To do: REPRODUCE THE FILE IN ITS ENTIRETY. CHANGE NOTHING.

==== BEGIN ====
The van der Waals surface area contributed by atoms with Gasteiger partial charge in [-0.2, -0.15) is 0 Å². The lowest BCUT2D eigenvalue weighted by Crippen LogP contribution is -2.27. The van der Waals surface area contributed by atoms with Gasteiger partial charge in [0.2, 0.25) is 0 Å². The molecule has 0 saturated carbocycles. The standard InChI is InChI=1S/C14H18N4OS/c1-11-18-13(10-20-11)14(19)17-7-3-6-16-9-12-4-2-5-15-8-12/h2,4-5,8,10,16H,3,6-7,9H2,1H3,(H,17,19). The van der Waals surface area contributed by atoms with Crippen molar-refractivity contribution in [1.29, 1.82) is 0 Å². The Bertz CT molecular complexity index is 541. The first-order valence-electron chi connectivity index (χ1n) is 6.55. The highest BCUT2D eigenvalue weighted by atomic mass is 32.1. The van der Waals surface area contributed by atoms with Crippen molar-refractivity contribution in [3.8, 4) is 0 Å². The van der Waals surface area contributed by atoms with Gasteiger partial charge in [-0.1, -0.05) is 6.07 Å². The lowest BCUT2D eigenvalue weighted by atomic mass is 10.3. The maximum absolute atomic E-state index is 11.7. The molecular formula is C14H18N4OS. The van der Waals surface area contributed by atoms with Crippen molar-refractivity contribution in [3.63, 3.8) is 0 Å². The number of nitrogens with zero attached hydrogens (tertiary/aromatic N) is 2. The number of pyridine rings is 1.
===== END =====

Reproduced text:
The van der Waals surface area contributed by atoms with Gasteiger partial charge in [-0.2, -0.15) is 0 Å². The lowest BCUT2D eigenvalue weighted by Crippen LogP contribution is -2.27. The van der Waals surface area contributed by atoms with Gasteiger partial charge in [0.2, 0.25) is 0 Å². The molecule has 0 saturated carbocycles. The standard InChI is InChI=1S/C14H18N4OS/c1-11-18-13(10-20-11)14(19)17-7-3-6-16-9-12-4-2-5-15-8-12/h2,4-5,8,10,16H,3,6-7,9H2,1H3,(H,17,19). The van der Waals surface area contributed by atoms with Crippen molar-refractivity contribution in [1.29, 1.82) is 0 Å². The Bertz CT molecular complexity index is 541. The first-order valence-electron chi connectivity index (χ1n) is 6.55. The highest BCUT2D eigenvalue weighted by atomic mass is 32.1. The van der Waals surface area contributed by atoms with Crippen molar-refractivity contribution in [3.8, 4) is 0 Å². The van der Waals surface area contributed by atoms with Gasteiger partial charge in [-0.1, -0.05) is 6.07 Å². The lowest BCUT2D eigenvalue weighted by atomic mass is 10.3. The maximum absolute atomic E-state index is 11.7. The molecular formula is C14H18N4OS. The van der Waals surface area contributed by atoms with Crippen molar-refractivity contribution in [3.63, 3.8) is 0 Å². The number of nitrogens with zero attached hydrogens (tertiary/aromatic N) is 2. The number of pyridine rings is 1.